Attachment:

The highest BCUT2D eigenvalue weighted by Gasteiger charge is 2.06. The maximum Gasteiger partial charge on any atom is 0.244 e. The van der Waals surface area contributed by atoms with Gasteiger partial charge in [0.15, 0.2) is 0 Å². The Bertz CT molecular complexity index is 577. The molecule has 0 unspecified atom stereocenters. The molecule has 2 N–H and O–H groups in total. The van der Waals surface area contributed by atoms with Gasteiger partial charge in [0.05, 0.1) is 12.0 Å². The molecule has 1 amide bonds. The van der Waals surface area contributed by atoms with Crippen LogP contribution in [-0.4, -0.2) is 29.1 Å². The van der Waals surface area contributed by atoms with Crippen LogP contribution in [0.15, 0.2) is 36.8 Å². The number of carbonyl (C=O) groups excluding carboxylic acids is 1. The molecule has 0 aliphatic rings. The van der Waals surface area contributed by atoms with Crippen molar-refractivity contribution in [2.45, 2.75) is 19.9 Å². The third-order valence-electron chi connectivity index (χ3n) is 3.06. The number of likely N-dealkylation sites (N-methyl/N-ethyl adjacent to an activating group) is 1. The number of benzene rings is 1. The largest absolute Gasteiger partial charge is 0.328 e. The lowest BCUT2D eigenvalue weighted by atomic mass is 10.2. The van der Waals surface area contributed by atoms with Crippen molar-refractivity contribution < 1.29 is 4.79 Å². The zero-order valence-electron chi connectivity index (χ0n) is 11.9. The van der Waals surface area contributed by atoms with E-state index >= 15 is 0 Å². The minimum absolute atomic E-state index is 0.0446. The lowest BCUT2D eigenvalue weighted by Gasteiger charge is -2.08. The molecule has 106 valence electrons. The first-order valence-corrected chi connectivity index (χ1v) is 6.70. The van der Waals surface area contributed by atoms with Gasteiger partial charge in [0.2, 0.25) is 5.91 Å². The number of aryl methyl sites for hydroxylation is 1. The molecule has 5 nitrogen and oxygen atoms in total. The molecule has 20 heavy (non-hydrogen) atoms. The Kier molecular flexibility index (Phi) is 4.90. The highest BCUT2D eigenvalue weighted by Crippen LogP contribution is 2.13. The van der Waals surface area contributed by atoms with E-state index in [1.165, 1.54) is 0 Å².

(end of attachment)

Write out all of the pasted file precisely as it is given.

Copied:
The highest BCUT2D eigenvalue weighted by Gasteiger charge is 2.06. The maximum Gasteiger partial charge on any atom is 0.244 e. The van der Waals surface area contributed by atoms with Gasteiger partial charge in [0.15, 0.2) is 0 Å². The Bertz CT molecular complexity index is 577. The molecule has 0 unspecified atom stereocenters. The molecule has 2 N–H and O–H groups in total. The van der Waals surface area contributed by atoms with Gasteiger partial charge in [0.05, 0.1) is 12.0 Å². The molecule has 1 amide bonds. The van der Waals surface area contributed by atoms with Crippen LogP contribution in [-0.4, -0.2) is 29.1 Å². The van der Waals surface area contributed by atoms with Crippen LogP contribution in [0.15, 0.2) is 36.8 Å². The number of carbonyl (C=O) groups excluding carboxylic acids is 1. The molecule has 0 aliphatic rings. The van der Waals surface area contributed by atoms with Crippen molar-refractivity contribution in [2.45, 2.75) is 19.9 Å². The third-order valence-electron chi connectivity index (χ3n) is 3.06. The number of likely N-dealkylation sites (N-methyl/N-ethyl adjacent to an activating group) is 1. The number of benzene rings is 1. The largest absolute Gasteiger partial charge is 0.328 e. The lowest BCUT2D eigenvalue weighted by atomic mass is 10.2. The van der Waals surface area contributed by atoms with Crippen molar-refractivity contribution < 1.29 is 4.79 Å². The zero-order valence-electron chi connectivity index (χ0n) is 11.9. The van der Waals surface area contributed by atoms with E-state index >= 15 is 0 Å². The minimum absolute atomic E-state index is 0.0446. The lowest BCUT2D eigenvalue weighted by Gasteiger charge is -2.08. The molecule has 106 valence electrons. The first-order valence-corrected chi connectivity index (χ1v) is 6.70. The van der Waals surface area contributed by atoms with Gasteiger partial charge in [0.2, 0.25) is 5.91 Å². The number of aryl methyl sites for hydroxylation is 1. The molecule has 5 nitrogen and oxygen atoms in total. The molecule has 20 heavy (non-hydrogen) atoms. The Kier molecular flexibility index (Phi) is 4.90. The highest BCUT2D eigenvalue weighted by Crippen LogP contribution is 2.13. The van der Waals surface area contributed by atoms with E-state index in [1.165, 1.54) is 0 Å².